Due to bad planning, especially in the transitions of the award of route and rolling stock construction from foreign to local companies, the newer lines in the underground and elevated railway areas have greater differences in the clearance profile and the platform spacing than was originally intended. In fact, therefore, two metro networks are inadvertently created in Shanghai, the rolling stock of which is incompatible over large sections of the route. The New York City Subway has similar problems, but the reason here is that the original network was actually built by two different operators. The Berlin U-Bahn also falls into this category.

Rolling stock

  • 60 Bombardier Movia 456 six-car trains - Lines 1 and 5
  • 37 Siemens (GSMG) six-car trains (rearranged since around 2007) - lines 1 and 2
  • 28 Alstom Metropolis six-car trains - Line 3
  • 283 Alstom Metropolis six-car trains - Lines 4, 6, 7 and 8
  • 37 Alstom Metropolis eight-car trains - Lines 1 and 2
  • unknown many reactivations of old suburban trains and trams from Chinese own production
  • unknown many replicas of the Siemens (GSMG) six-car trains (details are kept secret due to lack of licenses)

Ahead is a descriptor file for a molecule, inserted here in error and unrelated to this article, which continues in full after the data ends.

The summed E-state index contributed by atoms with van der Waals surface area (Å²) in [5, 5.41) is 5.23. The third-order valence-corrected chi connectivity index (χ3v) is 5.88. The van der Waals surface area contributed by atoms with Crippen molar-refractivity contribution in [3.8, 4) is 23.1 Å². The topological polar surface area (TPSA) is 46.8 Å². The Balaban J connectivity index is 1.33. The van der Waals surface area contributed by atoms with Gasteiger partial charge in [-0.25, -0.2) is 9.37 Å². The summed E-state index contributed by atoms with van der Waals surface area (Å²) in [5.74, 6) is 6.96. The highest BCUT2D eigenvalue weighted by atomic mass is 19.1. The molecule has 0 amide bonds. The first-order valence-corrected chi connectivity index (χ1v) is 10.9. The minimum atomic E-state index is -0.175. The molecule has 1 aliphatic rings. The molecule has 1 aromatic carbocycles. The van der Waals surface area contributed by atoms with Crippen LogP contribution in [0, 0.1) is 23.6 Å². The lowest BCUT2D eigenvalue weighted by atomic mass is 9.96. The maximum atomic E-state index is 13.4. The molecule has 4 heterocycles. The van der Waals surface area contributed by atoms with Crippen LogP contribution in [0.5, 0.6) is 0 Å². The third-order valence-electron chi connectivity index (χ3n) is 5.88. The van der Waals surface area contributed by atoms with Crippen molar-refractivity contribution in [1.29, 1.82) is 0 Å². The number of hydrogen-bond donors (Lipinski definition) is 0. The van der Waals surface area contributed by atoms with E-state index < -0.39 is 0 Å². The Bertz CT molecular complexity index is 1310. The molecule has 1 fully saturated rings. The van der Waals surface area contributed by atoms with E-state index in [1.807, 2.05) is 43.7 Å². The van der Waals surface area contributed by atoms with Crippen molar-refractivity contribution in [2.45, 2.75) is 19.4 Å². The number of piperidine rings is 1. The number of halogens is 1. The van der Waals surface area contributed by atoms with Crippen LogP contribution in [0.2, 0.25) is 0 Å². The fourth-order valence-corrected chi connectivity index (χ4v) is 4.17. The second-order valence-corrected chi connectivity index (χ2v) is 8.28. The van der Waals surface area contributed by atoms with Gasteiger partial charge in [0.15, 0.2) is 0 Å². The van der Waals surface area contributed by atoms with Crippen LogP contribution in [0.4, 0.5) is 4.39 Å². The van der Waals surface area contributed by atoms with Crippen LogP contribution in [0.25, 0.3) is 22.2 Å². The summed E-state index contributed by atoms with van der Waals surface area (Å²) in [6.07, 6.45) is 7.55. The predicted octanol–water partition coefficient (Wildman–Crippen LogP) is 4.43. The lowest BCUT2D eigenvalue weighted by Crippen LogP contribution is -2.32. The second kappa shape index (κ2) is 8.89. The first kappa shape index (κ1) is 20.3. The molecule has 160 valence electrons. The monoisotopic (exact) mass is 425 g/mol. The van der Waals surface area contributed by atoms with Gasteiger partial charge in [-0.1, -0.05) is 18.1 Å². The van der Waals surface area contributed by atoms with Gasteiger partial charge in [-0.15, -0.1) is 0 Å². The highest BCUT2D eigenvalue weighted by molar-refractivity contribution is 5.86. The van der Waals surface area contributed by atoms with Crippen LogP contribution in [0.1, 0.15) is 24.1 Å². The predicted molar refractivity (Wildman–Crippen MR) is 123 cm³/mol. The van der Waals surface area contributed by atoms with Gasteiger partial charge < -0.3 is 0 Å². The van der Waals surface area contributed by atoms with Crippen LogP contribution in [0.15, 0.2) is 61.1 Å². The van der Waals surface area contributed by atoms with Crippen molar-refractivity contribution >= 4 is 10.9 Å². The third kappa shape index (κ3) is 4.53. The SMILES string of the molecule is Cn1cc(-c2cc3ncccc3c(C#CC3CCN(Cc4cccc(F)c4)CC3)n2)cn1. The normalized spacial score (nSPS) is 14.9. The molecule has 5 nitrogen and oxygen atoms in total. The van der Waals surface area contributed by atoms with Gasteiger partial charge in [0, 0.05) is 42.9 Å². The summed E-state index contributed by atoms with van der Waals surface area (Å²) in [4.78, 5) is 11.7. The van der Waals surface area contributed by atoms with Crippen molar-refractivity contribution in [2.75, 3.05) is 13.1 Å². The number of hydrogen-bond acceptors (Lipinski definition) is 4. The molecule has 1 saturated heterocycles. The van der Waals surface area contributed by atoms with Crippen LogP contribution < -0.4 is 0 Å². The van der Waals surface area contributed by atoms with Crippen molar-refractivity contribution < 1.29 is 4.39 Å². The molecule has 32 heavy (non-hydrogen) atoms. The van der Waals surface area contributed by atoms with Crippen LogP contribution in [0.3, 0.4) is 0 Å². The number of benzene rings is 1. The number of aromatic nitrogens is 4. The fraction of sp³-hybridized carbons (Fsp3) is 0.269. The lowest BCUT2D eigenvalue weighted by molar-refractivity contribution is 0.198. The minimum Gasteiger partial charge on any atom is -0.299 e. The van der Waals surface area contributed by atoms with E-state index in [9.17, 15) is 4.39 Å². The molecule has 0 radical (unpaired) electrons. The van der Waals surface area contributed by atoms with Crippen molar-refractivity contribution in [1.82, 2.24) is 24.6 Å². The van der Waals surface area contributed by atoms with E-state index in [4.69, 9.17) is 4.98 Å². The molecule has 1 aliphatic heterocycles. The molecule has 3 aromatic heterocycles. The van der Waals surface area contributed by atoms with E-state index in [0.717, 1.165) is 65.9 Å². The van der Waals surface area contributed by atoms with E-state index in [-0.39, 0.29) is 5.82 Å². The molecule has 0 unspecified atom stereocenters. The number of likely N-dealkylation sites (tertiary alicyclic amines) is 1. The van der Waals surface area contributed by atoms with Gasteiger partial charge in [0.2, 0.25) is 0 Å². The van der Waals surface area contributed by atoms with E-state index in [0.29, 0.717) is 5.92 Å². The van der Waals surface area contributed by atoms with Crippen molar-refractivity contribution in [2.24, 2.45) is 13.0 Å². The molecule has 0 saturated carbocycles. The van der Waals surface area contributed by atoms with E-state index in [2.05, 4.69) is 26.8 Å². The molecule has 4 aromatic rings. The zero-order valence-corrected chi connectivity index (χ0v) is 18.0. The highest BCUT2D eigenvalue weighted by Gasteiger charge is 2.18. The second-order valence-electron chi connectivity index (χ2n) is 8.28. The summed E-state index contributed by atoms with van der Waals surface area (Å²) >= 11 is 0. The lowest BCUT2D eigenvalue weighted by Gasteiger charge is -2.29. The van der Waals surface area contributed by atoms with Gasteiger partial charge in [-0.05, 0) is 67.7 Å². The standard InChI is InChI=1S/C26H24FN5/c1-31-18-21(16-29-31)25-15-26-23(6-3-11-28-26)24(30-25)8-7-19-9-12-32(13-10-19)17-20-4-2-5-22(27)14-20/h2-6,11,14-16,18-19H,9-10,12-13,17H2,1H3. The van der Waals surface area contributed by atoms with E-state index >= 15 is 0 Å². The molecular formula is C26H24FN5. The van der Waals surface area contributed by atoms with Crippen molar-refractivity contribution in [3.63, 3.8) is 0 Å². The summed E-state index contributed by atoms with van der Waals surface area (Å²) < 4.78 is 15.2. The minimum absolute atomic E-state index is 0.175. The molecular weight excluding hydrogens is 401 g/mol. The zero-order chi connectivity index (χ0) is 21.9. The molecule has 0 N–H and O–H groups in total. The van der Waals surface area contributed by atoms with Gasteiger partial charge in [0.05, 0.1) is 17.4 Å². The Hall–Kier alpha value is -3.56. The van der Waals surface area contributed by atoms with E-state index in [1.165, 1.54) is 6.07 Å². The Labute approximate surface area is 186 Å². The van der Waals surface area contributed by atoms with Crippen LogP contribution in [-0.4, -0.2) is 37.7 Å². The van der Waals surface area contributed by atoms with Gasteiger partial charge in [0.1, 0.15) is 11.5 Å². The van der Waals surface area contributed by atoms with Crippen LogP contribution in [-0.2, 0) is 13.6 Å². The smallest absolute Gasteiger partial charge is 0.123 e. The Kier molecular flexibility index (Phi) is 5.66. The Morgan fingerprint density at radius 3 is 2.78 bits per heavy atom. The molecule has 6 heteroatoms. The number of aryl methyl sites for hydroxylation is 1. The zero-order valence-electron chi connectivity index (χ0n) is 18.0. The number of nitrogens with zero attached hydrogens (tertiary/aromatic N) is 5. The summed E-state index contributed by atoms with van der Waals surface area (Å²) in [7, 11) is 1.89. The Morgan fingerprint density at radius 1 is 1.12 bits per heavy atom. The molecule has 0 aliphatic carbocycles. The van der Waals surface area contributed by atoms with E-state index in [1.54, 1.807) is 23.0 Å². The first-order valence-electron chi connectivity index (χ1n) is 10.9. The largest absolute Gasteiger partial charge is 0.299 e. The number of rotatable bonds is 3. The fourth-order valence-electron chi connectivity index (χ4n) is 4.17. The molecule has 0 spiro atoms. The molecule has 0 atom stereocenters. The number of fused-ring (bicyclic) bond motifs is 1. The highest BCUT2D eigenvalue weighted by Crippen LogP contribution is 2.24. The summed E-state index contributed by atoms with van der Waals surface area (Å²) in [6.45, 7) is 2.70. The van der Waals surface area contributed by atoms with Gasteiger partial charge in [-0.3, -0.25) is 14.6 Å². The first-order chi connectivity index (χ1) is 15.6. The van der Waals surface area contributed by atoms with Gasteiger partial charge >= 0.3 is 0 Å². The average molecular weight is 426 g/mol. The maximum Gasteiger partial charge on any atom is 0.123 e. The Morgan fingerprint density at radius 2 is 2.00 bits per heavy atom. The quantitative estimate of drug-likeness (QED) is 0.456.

The Shanghai Metro uses almost exclusively six-car trains, with a few exceptions:

  • Lines 5, 6, 16 and the part of Line 2 between Guanglan Road and Pudong Airport that uses four-car trains
  • Line 1 and the rest of Line 2 use eight-car trains

Due to problems in buying rolling stock in sufficient quantities on the world market quickly enough or producing it yourself, old suburban trains and trams were reactivated, which led to problems and changes and retrofits to the track and safety technology and even the track construction plans.

Web links

Commons : Shanghai Metro  - collection of pictures, videos and audio files

Individual evidence

  1. Yonah Freemark: Shanghai's Metro. The TransportPolitic, accessed December 9, 2010 .
  2. ^ Shanghai Metro. October 23, 2010, accessed June 13, 2013 (Chinese).
  3. a b c d e Shanghai., accessed June 13, 2013 .
  4. a b 12 号 线 、 16 号 线 12 月 29 日 起 载客 试 运营 . Shanghai Metro. Line 12 and Line 16 will be in operation on December 29th (2013) (Chinese)
  5. Explore Shanghai: Dishui Lake . Accessed December 27, 2017. (English)
  6. 上海 地铁 . Shanghai Metro. Retrieved September 13, 2017. Shanghai Metro (Chinese)
  7. 16 号 线 首 末 班车 时刻表 . Shanghai Metro. December 27, 2014. Line 16, first and last journey according to the timetable (Chinese)
  8. from January 5, 2018: Shanghai adds metro Line 17 (English), accessed on January 6, 2017
  9. The patron . In: Der Spiegel . No.  6 , 2013 ( online ).
  10. Yan Weijue: Woman killed in subway accident in Shanghai. China Daily , July 6, 2010, accessed June 13, 2013 .
  11. More than 200 injured in a subway collision. Süddeutsche Zeitung , accessed on September 28, 2011 .
  12. Reuters: More than 260 people injured in a subway accident in Shanghai. September 27, 2011, accessed June 13, 2013 .